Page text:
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The Georgia State University Lawsuit: Back To The Future

(This is a reproduction of the blog posting I wrote for the Collectanea Blog at the Center for Intellectual Property at UMUC while I was the Intellectual Property Scholar.  The CIP has since been disbanded but this is the text of that blog).

The Georgia State University Lawsuit: Back To The Future In Four Parts
Readers of this blog are no doubt aware, to some degree, about the 2008 lawsuit by publishers, including non-profit university presses, against officials of Georgia State University (GSU) alleging massive copyright infringement occurring in GSU’s electronic reserves service as well as in online courses hosted through GSU’s course management system.  Plaintiffs’ complaint goes to the very core activities – e-reserves and online teaching- that form the basis of most university teaching activities, demanding that permission fees should be paid for copyrighted materials used in excess of fair use.  The examples listed in plaintiffs’ initial complaint as exceeding fair use for electronic reserves ranged from 9.9% to 26.4% of works being posted without permission.
Although the suit has been percolating along for years, it exploded onto our internet radar last week, during its first weeks of trial, when the publisher plaintiffs filed a proposed injunction requesting the judge to require seeking permission and paying permission fees for each and every use of copyrighted material at GSU that exceeds the very stringent, out-of-date, and essentially obsolete amounts contained in the “Guidelines for Classroom Copying in Not-For-Profit Educational Institutions with Respect to Books and Periodicals”, contained in the legislative history of the 1976 Copyright Act.  That’s right. Books, classrooms, 1970s, and not actually the law -even in 1976.
Not only would this injunction require all faculty, all librarians, all students, basically EVERYONE at GSU to seek permission for pretty much everything they use, it also asks the judge to order GSU to police all uses and certify adherence to the injunction, give everyone on campus a copy of the injunction, ensure compliance with the restrictions, change policies, educate, designate an individual responsible for compliance, and allow plaintiffs access to the university’s computer systems every semester so the publishers can verify what is actually being used.  The President of GSU would have 45 days to submit a report outlining the steps taken to implement the injunction requirements and to certify compliance.  After that, such report and certification would fall to the Provost for the next 3 years.  The report must include a list of every item on e-reserves, the course-reserve page where the materials are listed and the number of “hits” for each item during the semester.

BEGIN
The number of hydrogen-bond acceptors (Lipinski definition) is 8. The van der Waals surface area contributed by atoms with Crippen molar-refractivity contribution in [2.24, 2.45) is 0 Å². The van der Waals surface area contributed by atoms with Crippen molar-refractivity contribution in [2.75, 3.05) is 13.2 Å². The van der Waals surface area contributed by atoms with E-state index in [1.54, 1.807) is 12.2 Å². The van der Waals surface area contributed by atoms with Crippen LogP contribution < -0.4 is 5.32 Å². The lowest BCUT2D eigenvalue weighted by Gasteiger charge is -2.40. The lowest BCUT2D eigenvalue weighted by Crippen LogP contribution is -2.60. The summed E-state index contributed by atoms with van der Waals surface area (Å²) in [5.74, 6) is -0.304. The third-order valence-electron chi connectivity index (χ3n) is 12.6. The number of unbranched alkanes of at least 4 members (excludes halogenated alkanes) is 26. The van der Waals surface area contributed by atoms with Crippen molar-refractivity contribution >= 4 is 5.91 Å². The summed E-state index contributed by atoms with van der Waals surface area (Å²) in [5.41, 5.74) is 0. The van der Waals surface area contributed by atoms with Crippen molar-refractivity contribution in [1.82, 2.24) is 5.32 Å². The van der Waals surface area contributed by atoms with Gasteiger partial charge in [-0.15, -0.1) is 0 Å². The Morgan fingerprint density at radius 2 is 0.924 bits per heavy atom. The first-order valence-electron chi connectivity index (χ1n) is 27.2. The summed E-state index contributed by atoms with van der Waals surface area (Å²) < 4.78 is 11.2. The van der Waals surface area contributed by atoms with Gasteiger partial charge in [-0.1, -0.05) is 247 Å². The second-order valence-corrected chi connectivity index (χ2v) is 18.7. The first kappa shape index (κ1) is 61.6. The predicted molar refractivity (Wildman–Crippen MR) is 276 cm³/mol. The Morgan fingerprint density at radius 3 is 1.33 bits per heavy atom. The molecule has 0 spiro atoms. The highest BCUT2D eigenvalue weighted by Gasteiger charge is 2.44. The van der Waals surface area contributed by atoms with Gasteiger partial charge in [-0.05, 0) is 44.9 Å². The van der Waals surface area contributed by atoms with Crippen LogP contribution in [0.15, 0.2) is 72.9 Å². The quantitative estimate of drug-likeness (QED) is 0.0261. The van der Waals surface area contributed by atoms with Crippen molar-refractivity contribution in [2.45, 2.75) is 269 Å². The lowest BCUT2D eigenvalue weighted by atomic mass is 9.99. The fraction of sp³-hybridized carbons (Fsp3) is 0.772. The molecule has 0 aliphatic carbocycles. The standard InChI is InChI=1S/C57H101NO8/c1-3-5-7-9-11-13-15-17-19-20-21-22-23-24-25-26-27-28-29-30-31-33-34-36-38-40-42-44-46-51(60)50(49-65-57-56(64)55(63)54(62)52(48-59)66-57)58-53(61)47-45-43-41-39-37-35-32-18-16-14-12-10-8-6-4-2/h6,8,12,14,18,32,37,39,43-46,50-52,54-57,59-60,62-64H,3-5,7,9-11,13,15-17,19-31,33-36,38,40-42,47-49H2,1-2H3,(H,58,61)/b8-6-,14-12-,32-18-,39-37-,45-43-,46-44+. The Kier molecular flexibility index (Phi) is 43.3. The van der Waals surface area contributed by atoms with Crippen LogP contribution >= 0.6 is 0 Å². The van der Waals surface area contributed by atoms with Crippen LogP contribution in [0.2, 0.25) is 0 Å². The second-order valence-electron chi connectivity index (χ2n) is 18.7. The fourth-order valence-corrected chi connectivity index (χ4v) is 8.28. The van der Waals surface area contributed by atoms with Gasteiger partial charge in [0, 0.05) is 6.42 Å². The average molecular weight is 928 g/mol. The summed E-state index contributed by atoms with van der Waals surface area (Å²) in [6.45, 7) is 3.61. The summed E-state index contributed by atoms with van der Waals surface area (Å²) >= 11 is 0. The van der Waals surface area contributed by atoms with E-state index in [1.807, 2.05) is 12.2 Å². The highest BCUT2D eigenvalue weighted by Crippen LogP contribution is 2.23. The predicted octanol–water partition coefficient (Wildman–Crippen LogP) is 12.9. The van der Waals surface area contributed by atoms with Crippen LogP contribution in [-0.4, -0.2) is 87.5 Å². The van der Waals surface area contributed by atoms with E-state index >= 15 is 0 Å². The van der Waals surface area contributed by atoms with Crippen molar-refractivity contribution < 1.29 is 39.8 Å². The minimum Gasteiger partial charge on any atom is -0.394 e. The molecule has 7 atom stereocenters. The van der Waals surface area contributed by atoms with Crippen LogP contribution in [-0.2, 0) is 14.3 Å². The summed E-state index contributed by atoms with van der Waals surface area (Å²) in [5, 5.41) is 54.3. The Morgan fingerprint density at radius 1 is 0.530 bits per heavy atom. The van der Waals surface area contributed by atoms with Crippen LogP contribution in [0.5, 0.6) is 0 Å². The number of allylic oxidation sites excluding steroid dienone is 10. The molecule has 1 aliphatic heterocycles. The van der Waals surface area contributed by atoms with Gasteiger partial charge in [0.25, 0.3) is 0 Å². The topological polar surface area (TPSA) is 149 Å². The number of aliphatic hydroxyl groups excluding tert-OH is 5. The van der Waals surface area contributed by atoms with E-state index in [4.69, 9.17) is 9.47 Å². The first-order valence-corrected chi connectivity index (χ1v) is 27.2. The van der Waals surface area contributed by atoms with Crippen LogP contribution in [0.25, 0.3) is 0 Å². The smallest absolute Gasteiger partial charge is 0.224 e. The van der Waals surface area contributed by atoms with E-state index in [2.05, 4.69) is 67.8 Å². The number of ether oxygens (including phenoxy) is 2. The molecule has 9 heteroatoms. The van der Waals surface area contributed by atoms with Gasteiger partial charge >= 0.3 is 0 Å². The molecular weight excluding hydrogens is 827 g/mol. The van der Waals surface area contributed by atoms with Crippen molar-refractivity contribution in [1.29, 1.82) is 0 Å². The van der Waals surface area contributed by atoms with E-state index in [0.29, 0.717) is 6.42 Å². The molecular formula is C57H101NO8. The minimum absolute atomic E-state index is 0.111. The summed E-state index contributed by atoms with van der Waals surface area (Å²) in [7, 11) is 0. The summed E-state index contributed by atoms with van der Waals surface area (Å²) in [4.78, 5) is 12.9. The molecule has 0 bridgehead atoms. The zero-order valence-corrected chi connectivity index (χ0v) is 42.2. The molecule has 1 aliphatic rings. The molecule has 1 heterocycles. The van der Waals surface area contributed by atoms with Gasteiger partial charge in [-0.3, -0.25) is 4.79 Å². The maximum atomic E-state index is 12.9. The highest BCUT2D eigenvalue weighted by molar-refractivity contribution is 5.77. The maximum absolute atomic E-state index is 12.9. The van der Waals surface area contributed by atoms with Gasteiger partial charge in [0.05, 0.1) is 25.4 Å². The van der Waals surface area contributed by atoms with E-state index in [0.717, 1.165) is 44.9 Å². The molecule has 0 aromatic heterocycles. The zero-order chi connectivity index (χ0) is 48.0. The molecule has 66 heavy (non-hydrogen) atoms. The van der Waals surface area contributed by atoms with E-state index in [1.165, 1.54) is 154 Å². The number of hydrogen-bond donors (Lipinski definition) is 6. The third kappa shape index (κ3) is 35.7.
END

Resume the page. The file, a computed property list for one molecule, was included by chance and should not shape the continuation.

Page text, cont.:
I’m not making this stuff up – really.
Because this lawsuit will likely be a landmark case for higher education, it warrants some discussion and observations, which I will divide into:
• Why did the publishers choose this university and this fact pattern?
• Is the injunction even legal?
• Was the injunction a smart move?  What does it tell us about the publisher-plaintiffs?
            -Reality check
            -Time travel
            -In the land of make-believe
• Finally, thanks for the help!!
To be sure, it was inevitable that e-reserves and online course use of copyrighted material would eventually provoke a lawsuit. Indeed, numerous universities had received complaints about their e-reserve practices that generally included a letter and a sample legal complaint, showing the publisher’s willingness and readiness to sue should the university not mend its ways. Some universities changed their written policies, notably Cornell. However, after clamping down on e-reserves, a Cornell employee noted that e-reserve use dropped something like 70%, with the professors simply moving the desired materials directly into their online course.